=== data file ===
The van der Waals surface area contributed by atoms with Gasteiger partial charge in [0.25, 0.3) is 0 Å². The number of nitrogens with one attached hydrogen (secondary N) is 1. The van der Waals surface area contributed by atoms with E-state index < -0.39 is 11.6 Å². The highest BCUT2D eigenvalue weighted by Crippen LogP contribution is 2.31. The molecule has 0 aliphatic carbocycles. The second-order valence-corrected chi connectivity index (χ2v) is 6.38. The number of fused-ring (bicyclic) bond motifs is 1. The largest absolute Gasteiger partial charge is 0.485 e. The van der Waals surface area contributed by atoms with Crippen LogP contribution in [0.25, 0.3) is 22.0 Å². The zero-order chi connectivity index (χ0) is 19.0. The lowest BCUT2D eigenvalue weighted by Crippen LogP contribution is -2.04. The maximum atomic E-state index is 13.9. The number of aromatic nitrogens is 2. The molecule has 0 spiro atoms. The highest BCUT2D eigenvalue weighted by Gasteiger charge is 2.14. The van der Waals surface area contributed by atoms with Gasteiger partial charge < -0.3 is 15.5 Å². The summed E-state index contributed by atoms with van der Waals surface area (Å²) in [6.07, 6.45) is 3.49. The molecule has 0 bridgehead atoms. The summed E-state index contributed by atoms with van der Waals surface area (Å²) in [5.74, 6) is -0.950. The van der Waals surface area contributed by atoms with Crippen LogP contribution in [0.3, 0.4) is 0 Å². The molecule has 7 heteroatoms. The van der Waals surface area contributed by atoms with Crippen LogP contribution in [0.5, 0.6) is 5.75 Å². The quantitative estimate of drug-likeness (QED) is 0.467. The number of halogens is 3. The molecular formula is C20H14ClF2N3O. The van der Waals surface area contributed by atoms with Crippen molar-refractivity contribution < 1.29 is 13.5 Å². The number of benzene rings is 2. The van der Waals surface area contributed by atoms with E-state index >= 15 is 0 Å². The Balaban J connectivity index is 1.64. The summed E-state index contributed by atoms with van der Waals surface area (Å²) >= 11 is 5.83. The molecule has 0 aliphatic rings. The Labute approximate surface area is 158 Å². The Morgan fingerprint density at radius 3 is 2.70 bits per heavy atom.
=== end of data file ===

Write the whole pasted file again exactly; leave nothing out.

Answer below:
The van der Waals surface area contributed by atoms with Gasteiger partial charge in [0.25, 0.3) is 0 Å². The number of nitrogens with one attached hydrogen (secondary N) is 1. The van der Waals surface area contributed by atoms with E-state index < -0.39 is 11.6 Å². The highest BCUT2D eigenvalue weighted by Crippen LogP contribution is 2.31. The molecule has 0 aliphatic carbocycles. The second-order valence-corrected chi connectivity index (χ2v) is 6.38. The number of fused-ring (bicyclic) bond motifs is 1. The largest absolute Gasteiger partial charge is 0.485 e. The van der Waals surface area contributed by atoms with Crippen LogP contribution in [0.25, 0.3) is 22.0 Å². The zero-order chi connectivity index (χ0) is 19.0. The lowest BCUT2D eigenvalue weighted by Crippen LogP contribution is -2.04. The maximum atomic E-state index is 13.9. The number of aromatic nitrogens is 2. The molecule has 0 spiro atoms. The highest BCUT2D eigenvalue weighted by Gasteiger charge is 2.14. The van der Waals surface area contributed by atoms with Gasteiger partial charge < -0.3 is 15.5 Å². The summed E-state index contributed by atoms with van der Waals surface area (Å²) in [6.07, 6.45) is 3.49. The molecule has 0 bridgehead atoms. The summed E-state index contributed by atoms with van der Waals surface area (Å²) in [5.74, 6) is -0.950. The van der Waals surface area contributed by atoms with Crippen LogP contribution in [0.3, 0.4) is 0 Å². The molecule has 7 heteroatoms. The van der Waals surface area contributed by atoms with Crippen LogP contribution in [0.5, 0.6) is 5.75 Å². The quantitative estimate of drug-likeness (QED) is 0.467. The number of halogens is 3. The molecular formula is C20H14ClF2N3O. The van der Waals surface area contributed by atoms with Crippen molar-refractivity contribution < 1.29 is 13.5 Å². The number of benzene rings is 2. The van der Waals surface area contributed by atoms with E-state index >= 15 is 0 Å². The Balaban J connectivity index is 1.64. The summed E-state index contributed by atoms with van der Waals surface area (Å²) >= 11 is 5.83. The molecule has 0 aliphatic rings. The Labute approximate surface area is 158 Å². The Morgan fingerprint density at radius 3 is 2.70 bits per heavy atom.